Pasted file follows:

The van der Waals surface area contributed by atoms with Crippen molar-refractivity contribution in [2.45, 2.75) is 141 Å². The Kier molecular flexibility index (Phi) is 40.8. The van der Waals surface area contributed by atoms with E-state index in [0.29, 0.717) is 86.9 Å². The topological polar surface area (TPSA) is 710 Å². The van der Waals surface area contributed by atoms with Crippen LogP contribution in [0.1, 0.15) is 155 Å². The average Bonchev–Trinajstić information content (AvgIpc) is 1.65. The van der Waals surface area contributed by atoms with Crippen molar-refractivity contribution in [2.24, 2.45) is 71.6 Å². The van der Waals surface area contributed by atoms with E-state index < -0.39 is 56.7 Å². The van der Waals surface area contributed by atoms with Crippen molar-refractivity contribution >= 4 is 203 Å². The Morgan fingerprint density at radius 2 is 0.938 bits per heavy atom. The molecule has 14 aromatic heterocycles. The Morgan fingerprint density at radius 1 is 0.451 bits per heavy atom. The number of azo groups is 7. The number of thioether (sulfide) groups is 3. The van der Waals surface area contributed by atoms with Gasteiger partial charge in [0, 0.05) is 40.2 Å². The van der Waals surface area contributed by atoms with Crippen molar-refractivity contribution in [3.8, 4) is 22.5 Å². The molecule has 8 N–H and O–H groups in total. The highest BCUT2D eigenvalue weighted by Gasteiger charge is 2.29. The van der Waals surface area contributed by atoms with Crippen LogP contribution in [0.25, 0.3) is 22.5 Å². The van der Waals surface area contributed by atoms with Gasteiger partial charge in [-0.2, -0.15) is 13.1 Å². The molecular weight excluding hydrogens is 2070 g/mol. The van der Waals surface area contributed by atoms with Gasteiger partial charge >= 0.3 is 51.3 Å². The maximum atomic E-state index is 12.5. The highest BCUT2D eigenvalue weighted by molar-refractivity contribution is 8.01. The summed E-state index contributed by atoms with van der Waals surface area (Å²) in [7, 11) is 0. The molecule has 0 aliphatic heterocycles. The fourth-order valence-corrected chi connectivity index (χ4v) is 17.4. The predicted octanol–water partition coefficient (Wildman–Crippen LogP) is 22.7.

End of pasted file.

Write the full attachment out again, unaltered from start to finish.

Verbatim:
The van der Waals surface area contributed by atoms with Crippen molar-refractivity contribution in [2.45, 2.75) is 141 Å². The Kier molecular flexibility index (Phi) is 40.8. The van der Waals surface area contributed by atoms with E-state index in [0.29, 0.717) is 86.9 Å². The topological polar surface area (TPSA) is 710 Å². The van der Waals surface area contributed by atoms with Crippen LogP contribution in [0.1, 0.15) is 155 Å². The average Bonchev–Trinajstić information content (AvgIpc) is 1.65. The van der Waals surface area contributed by atoms with Crippen molar-refractivity contribution in [2.24, 2.45) is 71.6 Å². The van der Waals surface area contributed by atoms with E-state index < -0.39 is 56.7 Å². The van der Waals surface area contributed by atoms with Crippen molar-refractivity contribution >= 4 is 203 Å². The Morgan fingerprint density at radius 2 is 0.938 bits per heavy atom. The molecule has 14 aromatic heterocycles. The Morgan fingerprint density at radius 1 is 0.451 bits per heavy atom. The number of azo groups is 7. The number of thioether (sulfide) groups is 3. The van der Waals surface area contributed by atoms with Gasteiger partial charge in [0, 0.05) is 40.2 Å². The van der Waals surface area contributed by atoms with Crippen molar-refractivity contribution in [3.8, 4) is 22.5 Å². The molecule has 8 N–H and O–H groups in total. The highest BCUT2D eigenvalue weighted by Gasteiger charge is 2.29. The van der Waals surface area contributed by atoms with Crippen LogP contribution in [0.25, 0.3) is 22.5 Å². The van der Waals surface area contributed by atoms with Gasteiger partial charge in [-0.2, -0.15) is 13.1 Å². The molecular weight excluding hydrogens is 2070 g/mol. The van der Waals surface area contributed by atoms with Gasteiger partial charge >= 0.3 is 51.3 Å². The maximum atomic E-state index is 12.5. The highest BCUT2D eigenvalue weighted by molar-refractivity contribution is 8.01. The summed E-state index contributed by atoms with van der Waals surface area (Å²) in [7, 11) is 0. The molecule has 0 aliphatic heterocycles. The fourth-order valence-corrected chi connectivity index (χ4v) is 17.4. The predicted octanol–water partition coefficient (Wildman–Crippen LogP) is 22.7.